Thousands of people have been left without water across parts of the Midlands - because of a surge in demand.
Parts of the region were affected by severe flooding earlier in the year and now four months on, people are being asked to save water.
One man who has been affected by the problem said: "My wife is recovering from cancer so I couldn't go out and buy bottled water. Couldn't flush the toilet, we couldn't bathe, we're in the middle of a virus so we couldn't wash our hands."
It raises additional concerns due to the importance of hygiene during the coronavirus pandemic.
Government advice has been to wash your hands with soap and water often – use hand sanitiser gel if soap and water are not available.
Meanwhile, Severn Trent CEO Liv Garfield says in the company's 30 year history, they have never seen water usage at these levels.
She said: "If you think about it, people are stuck at home and can't have their normal hobbies and gardening, which I guess is the one thing that is open, becomes their new hobby. We're also seeing extra hygiene - quite rightly - that's using extra water."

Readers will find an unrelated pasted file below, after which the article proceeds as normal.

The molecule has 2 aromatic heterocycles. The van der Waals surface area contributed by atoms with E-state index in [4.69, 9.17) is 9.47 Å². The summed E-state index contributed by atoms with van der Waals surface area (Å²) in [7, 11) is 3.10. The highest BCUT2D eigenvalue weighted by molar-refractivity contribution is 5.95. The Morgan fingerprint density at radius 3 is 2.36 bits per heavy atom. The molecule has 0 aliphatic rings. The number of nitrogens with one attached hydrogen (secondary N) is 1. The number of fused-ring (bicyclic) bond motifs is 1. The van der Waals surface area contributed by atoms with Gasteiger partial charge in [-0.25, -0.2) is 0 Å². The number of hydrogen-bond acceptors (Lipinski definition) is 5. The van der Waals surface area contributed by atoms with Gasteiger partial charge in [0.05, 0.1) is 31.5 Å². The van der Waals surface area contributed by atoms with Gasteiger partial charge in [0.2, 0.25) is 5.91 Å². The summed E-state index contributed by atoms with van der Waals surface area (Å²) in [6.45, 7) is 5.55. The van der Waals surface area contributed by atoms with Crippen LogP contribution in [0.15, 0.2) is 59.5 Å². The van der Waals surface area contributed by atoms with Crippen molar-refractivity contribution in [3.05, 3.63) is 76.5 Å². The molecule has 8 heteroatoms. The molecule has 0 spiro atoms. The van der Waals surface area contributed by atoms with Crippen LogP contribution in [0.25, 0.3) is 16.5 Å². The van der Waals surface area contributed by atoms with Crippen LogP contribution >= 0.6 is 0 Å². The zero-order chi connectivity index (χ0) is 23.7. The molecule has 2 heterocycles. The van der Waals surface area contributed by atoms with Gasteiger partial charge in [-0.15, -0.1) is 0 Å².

So actually we think industries going back to work... it will end up where there are less people at home doing the recreational activities, and we know that water usage is sky high due to paddling pools, power hoses and due to people watering their gardens.
Severn Trent is opening three bottled water stations for people in Staffordshire who are experiencing water shortages.
Over the last two nights some residents in Staffordshire have been experiencing low water pressure or no supply because of an increased demand for treated water.
Read more on: